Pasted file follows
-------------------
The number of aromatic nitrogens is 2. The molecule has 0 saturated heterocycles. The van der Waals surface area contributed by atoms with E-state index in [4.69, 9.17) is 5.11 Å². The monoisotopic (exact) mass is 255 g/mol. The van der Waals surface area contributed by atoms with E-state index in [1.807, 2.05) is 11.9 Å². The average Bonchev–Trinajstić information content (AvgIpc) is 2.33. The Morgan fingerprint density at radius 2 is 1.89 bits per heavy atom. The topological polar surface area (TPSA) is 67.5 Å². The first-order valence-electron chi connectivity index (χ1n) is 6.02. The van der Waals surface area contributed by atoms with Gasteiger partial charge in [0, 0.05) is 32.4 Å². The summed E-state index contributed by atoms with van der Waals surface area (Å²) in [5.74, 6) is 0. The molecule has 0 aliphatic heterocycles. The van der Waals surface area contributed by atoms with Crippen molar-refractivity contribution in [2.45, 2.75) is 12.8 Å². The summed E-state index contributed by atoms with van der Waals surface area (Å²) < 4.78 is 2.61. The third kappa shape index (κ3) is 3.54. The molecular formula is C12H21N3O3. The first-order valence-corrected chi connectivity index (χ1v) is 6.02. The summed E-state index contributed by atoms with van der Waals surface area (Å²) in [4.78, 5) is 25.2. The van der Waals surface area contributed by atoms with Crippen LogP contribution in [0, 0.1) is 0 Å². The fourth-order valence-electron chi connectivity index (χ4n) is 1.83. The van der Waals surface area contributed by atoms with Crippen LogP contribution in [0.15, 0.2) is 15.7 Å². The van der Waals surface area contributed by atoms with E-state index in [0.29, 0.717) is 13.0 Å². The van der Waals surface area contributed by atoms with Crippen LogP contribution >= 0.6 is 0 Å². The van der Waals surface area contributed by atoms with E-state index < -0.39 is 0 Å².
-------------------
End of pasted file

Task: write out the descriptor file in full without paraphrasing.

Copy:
The number of aromatic nitrogens is 2. The molecule has 0 saturated heterocycles. The van der Waals surface area contributed by atoms with E-state index in [4.69, 9.17) is 5.11 Å². The monoisotopic (exact) mass is 255 g/mol. The van der Waals surface area contributed by atoms with E-state index in [1.807, 2.05) is 11.9 Å². The average Bonchev–Trinajstić information content (AvgIpc) is 2.33. The Morgan fingerprint density at radius 2 is 1.89 bits per heavy atom. The topological polar surface area (TPSA) is 67.5 Å². The first-order valence-electron chi connectivity index (χ1n) is 6.02. The van der Waals surface area contributed by atoms with Gasteiger partial charge in [0, 0.05) is 32.4 Å². The summed E-state index contributed by atoms with van der Waals surface area (Å²) in [5.74, 6) is 0. The molecule has 0 aliphatic heterocycles. The van der Waals surface area contributed by atoms with Crippen molar-refractivity contribution in [2.45, 2.75) is 12.8 Å². The summed E-state index contributed by atoms with van der Waals surface area (Å²) < 4.78 is 2.61. The third kappa shape index (κ3) is 3.54. The molecular formula is C12H21N3O3. The first-order valence-corrected chi connectivity index (χ1v) is 6.02. The summed E-state index contributed by atoms with van der Waals surface area (Å²) in [4.78, 5) is 25.2. The van der Waals surface area contributed by atoms with Crippen LogP contribution in [0, 0.1) is 0 Å². The fourth-order valence-electron chi connectivity index (χ4n) is 1.83. The van der Waals surface area contributed by atoms with Crippen LogP contribution in [0.15, 0.2) is 15.7 Å². The van der Waals surface area contributed by atoms with E-state index in [0.29, 0.717) is 13.0 Å². The van der Waals surface area contributed by atoms with Crippen LogP contribution >= 0.6 is 0 Å². The van der Waals surface area contributed by atoms with E-state index < -0.39 is 0 Å².